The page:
[youtube=http://www.youtube.com/watch?v=gdQgoNitl1g]

and this one takes the journey a little further:

[youtube=http://www.youtube.com/watch?v=S5NRNG1r_jI]

If you want to see how you can use these ideas to improve your leadership and management then do get in touch.

The Future of a Community…

What determines the future of a community?  Whether it becomes a place where most of its members live happy and fulfilled lives or ones that are full of misery and fear?

Does it depend on the decisions made by planners and politicians in national and local government? On what we might call ‘the planners paradigm’ where architects, planners, policy makers and property developers shape the places in which we live.

Or, does it depend on which entrepreneurs decide to operate in the community? On whether ‘Big Business’ comes to town or not?  On whether we can encourage enough of the creative class to join our community?  On what we might call ‘the entrepreneurial paradigm’ where the presence of many vibrant and creative entrepreneurs (that special breed) provide employment, products and services for those of us somehow less gifted?  Who create the wealth and taxes that provide the rest of us with our livelihoods and public services.

Or does it depend on the extent to which everyone is supported to recognise their passions and develop their capability to act in ways that make things better for themselves, their families, their community and the planet as a whole?  On the extent to which people are valued by others in the community and able to use the resources of knowledge and experience available to them to make progress?  What we might call ‘the capability paradigm’.

Of course all of these things have an impact.  If the planners provide poor infrastructure, or if big business hoovers up money from the community and filters it back to distant shareholders then it may be more difficult to develop a sustainable and vibrant community. But not impossible.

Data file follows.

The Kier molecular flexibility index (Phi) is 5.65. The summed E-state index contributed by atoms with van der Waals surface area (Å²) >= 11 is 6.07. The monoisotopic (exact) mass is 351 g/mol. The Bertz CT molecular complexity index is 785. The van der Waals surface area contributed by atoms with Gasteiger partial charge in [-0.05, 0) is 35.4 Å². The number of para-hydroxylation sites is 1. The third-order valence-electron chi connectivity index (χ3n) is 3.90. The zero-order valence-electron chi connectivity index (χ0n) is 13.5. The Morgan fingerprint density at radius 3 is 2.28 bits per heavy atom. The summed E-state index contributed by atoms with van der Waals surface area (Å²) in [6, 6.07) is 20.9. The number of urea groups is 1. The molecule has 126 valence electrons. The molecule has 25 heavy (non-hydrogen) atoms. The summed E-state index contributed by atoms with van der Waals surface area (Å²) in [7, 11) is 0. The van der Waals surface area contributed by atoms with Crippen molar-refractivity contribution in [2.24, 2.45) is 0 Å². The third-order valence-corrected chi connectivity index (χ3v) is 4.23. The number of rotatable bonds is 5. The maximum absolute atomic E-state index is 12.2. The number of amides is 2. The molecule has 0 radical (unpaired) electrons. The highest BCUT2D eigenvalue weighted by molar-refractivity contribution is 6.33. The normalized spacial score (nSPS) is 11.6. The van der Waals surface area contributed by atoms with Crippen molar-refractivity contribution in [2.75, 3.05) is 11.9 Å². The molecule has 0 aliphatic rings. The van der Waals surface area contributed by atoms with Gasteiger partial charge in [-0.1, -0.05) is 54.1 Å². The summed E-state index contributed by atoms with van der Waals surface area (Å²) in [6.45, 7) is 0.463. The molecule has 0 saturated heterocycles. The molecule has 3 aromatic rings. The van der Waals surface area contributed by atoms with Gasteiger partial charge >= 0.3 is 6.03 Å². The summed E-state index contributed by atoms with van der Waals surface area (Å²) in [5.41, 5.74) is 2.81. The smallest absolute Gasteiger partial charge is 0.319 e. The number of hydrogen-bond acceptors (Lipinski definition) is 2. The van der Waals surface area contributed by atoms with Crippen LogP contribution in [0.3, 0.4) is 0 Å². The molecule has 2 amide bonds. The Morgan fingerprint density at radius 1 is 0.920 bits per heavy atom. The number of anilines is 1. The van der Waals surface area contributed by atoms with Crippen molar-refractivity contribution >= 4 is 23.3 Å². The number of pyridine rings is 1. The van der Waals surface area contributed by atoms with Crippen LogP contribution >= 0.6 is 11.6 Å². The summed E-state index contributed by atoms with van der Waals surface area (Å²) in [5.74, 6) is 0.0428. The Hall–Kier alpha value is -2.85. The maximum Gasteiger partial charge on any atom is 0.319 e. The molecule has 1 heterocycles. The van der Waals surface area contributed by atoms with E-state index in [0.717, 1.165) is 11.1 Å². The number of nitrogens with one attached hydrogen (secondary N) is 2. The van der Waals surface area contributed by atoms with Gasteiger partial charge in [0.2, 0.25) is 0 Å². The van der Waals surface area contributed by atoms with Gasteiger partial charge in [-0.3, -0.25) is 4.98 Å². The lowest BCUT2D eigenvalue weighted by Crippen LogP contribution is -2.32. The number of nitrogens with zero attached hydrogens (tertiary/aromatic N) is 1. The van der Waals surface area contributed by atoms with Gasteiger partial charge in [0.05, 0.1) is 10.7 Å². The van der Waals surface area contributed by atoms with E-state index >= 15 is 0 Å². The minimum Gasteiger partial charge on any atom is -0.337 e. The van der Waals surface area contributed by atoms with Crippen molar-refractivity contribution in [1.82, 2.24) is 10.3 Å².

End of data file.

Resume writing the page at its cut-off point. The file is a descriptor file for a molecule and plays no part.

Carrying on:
I believe that communities which learn how to respond to and support individuals and groups within their ranks who are seeking to make progress; who learn how to access, harness and develop capabilities and potentials will steadily become both more cohesive and harmonious.  That ‘the capability paradigm’ holds the most effective key to building great communities.  Communities that embrace it, and learn to master it, will be reported by those living in them as good places to be.  They will start to become wealthier and healthier than their more fragmented, less connected counterparts.

But most importantly they will become more fulfilling places to live.

Jumping on the Enterprise Coaching Bandwagon

Interesting to see how much effort is starting to go into selling qualifications and training to the enterprise coaching market.

SFEDI Enterprise are launching their Endorsed Award in Enterprise Coaching and ILM are pitching their coaching qualifications (other suppliers are available).

I am  not sure that now is the right time to be pursuing qualifications.  Of course it makes sense for the employers to have qualified staff, and it makes sense for coaches to have qualifications, but does it really serve the customer?  Will it support the reflective practice and development which our nascent profession demands?

Do we not risk converging too quickly on tried and tested methodologies?  On embedding lowest common denominator practices?  Do we not put the focus too early on ‘proving our competence’ rather than reflecting on and developing our practice?

Let’s avoid the bittersweet seduction of qualifications and instead pursue the development and recognition of methodologies that work in our communities, with our customers in our contexts.  Let’s avoid the one size fits all mentality and lets encourage innovation and creativity in pursuit of our full potential.

Reflections on the Enterprise Coaching Conference

The Enterprise Coaching conference held in Derby yesterday got me reflecting again on what I have learned from 20 years experience in working with enterprise coaches and people looking to make progress in their lives.  It also prompted me to re-read Ernesto Sirolli’s PhD thesis – available on the web here (PDF).